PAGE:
One of Cantalupo's literary works, "A Literary Leviathan: Thomas Hobbes's Masterpiece of Language," published in 1991, was reviewed by Graham Parry in The Review of English Studies. The literary work is an examination of Thomas Hobbes's language skills in his Leviathan, a popular study. One common praise of Cantalupo's work is that he is quite knowledgeable and a master of language and how it works/should work; Parry states that, "Cantalupo's method frequently throws up rewarding insights into Hobbes's skills as an artist in language, who knows well how to face his logic with a fine verbal surface." Cantalupo easily selects the best examples of Hobbes' work throughout the Leviathan. However, despite the good methods of Cantalupo, Parry considers the literary work "dense and unyielding" as a whole. He believes that the Leviathan is too large of a work to so painstakingly study "paragraph by paragraph" and by "words and phrases."
Cantalupo has received many teaching awards throughout his career at Rutgers University and Penn State. He received the Graduate School Bevier fellowship from Rutgers University, 1979; fellowships from Penn State University (1981, 1982, 1984, 1986, and 1988); the Faculty Organization Teaching Award (1985-86); the Student Government Association Faculty Student Service Award (1987-88), and the Penn State Schuylkill Faculty Organization Research Award (2008). Cantalupo has also received the American Academy of Poets Prize (1976), for "The Death of Colin Clout" and the New York Public Library's "Books of the Teen Age" award for his translation of Reesom Haile's We Invented the Wheel. In 2012, his memoir Joining Africa — From Anthills to Asmara won the Next Generation Indie Book Award.
Currently, Cantalupo is living in Bethlehem with his four children. He also teaches classes at Pennsylvania State University Schuylkill Campus in Schuylkill Haven. He has also, recently, written and directed the 2007 documentary, Against All Odds: African Languages and Literatures into the 21st Century.
The Art of Hope. Notre Dame, IN: Erasmus Books of Notre Dame, 1983.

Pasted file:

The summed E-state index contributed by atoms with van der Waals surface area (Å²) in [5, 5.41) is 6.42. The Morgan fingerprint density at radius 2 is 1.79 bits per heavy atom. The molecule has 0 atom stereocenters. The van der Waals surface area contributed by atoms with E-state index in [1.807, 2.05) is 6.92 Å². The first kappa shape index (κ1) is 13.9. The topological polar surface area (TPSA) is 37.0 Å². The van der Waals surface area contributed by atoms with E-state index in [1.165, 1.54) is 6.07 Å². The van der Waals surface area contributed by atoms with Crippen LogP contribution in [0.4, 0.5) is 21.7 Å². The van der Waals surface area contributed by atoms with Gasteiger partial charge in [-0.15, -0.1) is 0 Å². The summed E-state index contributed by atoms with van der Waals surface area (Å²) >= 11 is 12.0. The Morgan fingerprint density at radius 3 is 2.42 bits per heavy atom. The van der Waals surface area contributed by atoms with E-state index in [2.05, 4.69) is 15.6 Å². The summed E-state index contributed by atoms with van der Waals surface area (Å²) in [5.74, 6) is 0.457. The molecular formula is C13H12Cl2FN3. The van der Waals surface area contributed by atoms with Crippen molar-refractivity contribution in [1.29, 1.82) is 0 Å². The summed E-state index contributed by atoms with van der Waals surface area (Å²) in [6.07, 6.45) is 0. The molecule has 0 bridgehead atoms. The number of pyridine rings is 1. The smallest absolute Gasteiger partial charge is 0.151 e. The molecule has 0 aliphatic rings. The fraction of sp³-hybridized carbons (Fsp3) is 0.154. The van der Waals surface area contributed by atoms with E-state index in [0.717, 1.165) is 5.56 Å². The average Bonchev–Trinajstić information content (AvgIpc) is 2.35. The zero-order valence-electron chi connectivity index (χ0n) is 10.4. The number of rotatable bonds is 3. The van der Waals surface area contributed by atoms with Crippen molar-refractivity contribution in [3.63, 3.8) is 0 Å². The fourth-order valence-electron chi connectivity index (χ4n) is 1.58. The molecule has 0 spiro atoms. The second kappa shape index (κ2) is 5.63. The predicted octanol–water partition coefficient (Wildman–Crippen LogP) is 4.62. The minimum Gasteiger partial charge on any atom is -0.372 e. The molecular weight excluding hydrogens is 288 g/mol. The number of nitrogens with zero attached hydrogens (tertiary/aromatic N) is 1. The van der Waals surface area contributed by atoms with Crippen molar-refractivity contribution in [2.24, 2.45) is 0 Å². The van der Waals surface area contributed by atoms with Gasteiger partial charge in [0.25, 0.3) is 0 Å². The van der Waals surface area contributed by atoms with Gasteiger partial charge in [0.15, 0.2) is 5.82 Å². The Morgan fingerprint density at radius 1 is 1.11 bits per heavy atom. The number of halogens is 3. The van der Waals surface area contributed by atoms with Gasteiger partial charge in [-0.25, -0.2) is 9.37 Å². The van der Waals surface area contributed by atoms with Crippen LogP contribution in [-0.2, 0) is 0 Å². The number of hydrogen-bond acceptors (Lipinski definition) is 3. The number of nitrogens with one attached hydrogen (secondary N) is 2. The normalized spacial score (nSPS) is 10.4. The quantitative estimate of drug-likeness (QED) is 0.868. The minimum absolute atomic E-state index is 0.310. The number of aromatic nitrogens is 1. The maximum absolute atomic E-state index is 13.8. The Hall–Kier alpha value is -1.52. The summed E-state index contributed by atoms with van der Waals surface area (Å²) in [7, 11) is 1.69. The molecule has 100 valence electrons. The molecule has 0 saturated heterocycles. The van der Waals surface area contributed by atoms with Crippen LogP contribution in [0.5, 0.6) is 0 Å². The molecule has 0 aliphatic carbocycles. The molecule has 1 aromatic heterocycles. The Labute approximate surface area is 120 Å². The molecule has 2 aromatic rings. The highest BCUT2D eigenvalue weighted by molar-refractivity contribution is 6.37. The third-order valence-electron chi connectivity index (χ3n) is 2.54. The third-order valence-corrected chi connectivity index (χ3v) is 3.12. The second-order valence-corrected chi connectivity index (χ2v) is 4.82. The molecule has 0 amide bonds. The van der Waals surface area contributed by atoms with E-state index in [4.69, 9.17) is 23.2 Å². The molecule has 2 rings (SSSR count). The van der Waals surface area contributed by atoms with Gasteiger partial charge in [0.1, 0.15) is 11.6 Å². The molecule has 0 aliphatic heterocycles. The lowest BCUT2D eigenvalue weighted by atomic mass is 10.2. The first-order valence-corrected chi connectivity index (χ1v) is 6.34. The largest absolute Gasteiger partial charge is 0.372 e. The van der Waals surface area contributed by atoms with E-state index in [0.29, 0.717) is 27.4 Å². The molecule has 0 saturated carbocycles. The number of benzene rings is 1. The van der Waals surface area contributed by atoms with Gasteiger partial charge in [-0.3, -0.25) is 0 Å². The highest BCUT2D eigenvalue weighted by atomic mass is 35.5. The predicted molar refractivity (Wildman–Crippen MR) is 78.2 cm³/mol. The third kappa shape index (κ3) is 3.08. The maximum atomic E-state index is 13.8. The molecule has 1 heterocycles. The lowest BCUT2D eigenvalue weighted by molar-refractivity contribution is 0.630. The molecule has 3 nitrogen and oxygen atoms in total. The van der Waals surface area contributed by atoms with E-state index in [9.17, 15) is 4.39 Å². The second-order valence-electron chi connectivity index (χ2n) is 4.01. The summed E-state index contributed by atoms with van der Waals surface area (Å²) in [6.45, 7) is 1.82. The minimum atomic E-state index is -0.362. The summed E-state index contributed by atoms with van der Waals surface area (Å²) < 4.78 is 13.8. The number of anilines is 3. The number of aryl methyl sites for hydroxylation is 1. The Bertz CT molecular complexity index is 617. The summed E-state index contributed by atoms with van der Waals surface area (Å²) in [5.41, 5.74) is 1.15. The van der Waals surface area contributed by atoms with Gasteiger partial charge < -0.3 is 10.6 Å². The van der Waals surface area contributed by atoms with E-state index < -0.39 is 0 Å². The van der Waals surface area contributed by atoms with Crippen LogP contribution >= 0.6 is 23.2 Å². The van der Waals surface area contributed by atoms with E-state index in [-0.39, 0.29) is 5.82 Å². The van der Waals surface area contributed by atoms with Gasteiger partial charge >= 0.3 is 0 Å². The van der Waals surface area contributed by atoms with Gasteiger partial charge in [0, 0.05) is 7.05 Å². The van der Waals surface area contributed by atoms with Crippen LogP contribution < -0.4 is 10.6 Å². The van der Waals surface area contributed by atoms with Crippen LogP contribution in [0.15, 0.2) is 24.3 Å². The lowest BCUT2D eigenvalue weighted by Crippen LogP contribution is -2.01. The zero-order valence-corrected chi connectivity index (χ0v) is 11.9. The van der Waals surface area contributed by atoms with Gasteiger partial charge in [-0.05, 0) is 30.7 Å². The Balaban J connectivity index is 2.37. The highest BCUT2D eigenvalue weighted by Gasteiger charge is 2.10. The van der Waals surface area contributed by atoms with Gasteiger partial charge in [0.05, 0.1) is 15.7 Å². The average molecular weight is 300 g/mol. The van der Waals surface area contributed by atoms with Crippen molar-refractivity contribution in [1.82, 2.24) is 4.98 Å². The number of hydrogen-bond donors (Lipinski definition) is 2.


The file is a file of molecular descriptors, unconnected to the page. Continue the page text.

Anima/l Wo/man and Other Spirits. Peterborough, England: Spectacular Diseases, 1996.
Light the Lights. Trenton, NJ: Africa World Press, 2004.
A Literary Leviathan: Thomas Hobbes's Masterpiece of Language. Lewisburg, PA: Bucknell UP, 1991.
Poetry, Mysticism, and Feminism From the Nave to th' Chops: An Interview with Barbara Mor. Peterborough, England: Spectacular Diseases, 1995.
War and Peace in Contemporary Eritrean Poetry. Dar es Salaam: Nkuki na Nyota Publishers, 2010.
(Memoir) Joining Africa — From Anthills to Asmara. East Lansing, MI: Michigan State Press, 2012.
Non-Native Speaker: Selected and Sundry Essays. Trenton, NJ: Africa World Press, 2018.
Ng ug i wa Thiong'o. The World of Ng ug i wa Thiong'o. Lawrenceville, NJ: Africa World Press, 1995.
Haile, Reesom. We Have Our Voice. Lawrenceville, NJ: Red Sea Press, 2000.
Haile, Reesom. We Invented the Wheel: Poems. Trenton, NJ: Red Sea Press, 2002.
Ng ug i wa Thiong'o: Text and Contexts. Trenton, NJ: Africa World Press, 1995.
(With Ghirmai Negash). Who Needs a Story?: Contemporary Eritrean Poetry in Tigrinya, Tigre, and Arabic. Asmara, Eritrea: Hdri Publishers, 2006.
Writer and Director:
Against All Odds: African Languages and Literatures into the 21st Century. Audio visual Institute of Eritrea. Dist. Michigan State University Press/African Books Collective. 2007.
"Charles Cantalupo." 3 Jan. 2007. The Gale Literary Databases: Contemporary Authors Online. 26 Feb. 2007. <http://galenet.galegroup.com/>.
Email interview with Charles Cantalupo. Alan Jalowitz. 24 June 2010.
Napora, Joseph S. "Book Review: Poetry, Mysticism, and Feminism from the Nave to th' Chops, An Interview with Barbara Mor by Charles Cantalupo." Ashland Community and Technical College. 1995. <>http://webs.ashlandctc.org/>. 28 Feb. 2007.
Ojaide, Tanure. Rev. of We Invented the Wheel: Poems, by Reesom Haile, trans. by Charles Cantalupo. World Literature Today 77.2 (2003): 84.
Parry, Graham. Rev. of A Literary Leviathan: Thomas Hobbes's Masterpiece of Language by Charles Cantalupo. The Review of English Studies. 45 (Aug. 1994): 417-418.